The strategy may already be paying off. As of Wednesday, with two days left to register, 382 people had already signed up to participate in the Scavenger Sale. That beats the 362 people who participated in the 2019 sale and the 294 who registered to bid in 2017.
Others have already taken advantage.
The nonprofit Chicago Community Trust hired real estate database Chicago Cityscape to use the open-source property inventory to whip up its own interactive map of properties up for auction, complete with details on each lot’s size and tax liability. The project is all part of the Chicago Community Trust’s long-term effort to shrink the city’s racial wealth gap, according to Michael Davidson, the organization’s senior director of community impact.
“Our goal is for the people that live in these communities to have access to the Scavenger Sale process,” Davidson said Wednesday. “It is emerging developers, developers of color, community-based organizations that do really good work —?we would like them to participate and benefit.”
Like the Treasurer’s Office, the Community Trust is “embarking on legislative reforms” that could make the process even more effective and equitable, Davidson said. Also like Pappas’ office, the nonprofit has yet to land on what a proposed new law may look like.
“You’re going to have to look at ways in which to make [the properties] attractive,” Pappas said. “Ways to make to make it easier. Ways in which municipalities may take more responsibilities for themselves.”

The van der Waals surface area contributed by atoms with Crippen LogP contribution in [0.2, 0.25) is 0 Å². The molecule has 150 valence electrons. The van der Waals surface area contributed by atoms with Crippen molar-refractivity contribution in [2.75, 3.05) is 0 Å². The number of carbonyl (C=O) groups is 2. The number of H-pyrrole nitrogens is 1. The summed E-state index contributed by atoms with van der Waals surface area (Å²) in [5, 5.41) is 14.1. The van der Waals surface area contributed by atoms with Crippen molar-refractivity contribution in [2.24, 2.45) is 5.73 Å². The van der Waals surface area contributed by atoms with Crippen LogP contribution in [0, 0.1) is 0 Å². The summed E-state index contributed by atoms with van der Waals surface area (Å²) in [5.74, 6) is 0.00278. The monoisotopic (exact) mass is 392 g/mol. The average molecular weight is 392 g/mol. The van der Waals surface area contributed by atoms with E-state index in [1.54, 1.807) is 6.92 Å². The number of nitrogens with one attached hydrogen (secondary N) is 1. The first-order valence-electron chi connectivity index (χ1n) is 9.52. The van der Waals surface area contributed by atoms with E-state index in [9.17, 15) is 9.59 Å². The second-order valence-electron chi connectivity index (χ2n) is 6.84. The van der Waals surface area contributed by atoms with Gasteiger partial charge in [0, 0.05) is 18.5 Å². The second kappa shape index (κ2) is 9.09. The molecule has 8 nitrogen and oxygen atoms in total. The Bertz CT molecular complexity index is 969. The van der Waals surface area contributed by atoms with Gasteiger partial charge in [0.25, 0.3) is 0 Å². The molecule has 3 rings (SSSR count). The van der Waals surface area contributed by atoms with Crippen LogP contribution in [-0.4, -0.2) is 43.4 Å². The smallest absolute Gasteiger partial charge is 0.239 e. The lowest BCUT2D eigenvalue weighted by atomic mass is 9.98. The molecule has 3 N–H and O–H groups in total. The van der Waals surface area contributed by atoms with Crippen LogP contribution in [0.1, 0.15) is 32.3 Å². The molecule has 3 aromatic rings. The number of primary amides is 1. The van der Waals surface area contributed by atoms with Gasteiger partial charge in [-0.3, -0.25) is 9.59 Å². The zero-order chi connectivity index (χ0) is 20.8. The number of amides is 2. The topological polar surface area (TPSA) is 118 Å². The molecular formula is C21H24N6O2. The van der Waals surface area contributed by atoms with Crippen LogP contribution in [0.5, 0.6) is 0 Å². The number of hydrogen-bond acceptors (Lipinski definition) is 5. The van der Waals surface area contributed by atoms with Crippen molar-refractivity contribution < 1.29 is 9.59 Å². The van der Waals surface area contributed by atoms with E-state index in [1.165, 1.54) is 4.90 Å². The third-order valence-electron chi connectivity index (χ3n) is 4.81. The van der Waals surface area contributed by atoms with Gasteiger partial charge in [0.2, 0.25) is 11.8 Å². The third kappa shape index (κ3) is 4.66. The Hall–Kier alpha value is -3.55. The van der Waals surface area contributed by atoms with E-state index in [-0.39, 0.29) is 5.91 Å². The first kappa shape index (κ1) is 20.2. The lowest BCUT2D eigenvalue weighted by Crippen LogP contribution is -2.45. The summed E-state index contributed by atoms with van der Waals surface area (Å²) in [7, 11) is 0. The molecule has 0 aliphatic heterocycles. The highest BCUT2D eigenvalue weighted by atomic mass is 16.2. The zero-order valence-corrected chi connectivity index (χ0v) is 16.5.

Two new laws —?one in Illinois and one in Chicago —?could help municipalities take charge of blighted buildings, Pappas said.
Gov. JB Pritzker last year signed the Homeowner Relief and Community Recovery Act (SB1721),
which would amend the property tax code to make it easier for municipalities to raze or rehabilitate abandoned buildings before they end up on the Scavenger Sale auction block. The law took effect on Jan. 1.
And last month, the Chicago City Council unanimously approved the so-called “encumbrance ordinance” (O2021-5871), which will allow the city’s housing department to waive city debts, fees and liens on any property in line for “revitalization efforts.”??
Still, the Scavenger Sale is unlikely to live up to its purpose until lawmakers step in, Davidson said.
“The idea of the Scavenger Sale is to create a place where very troubled parcels go to be rescued, and that clearly isn’t happening,” he said. “So, what can we do legislatively and administratively to fix it, so that it does become the tool that it’s supposed to be?”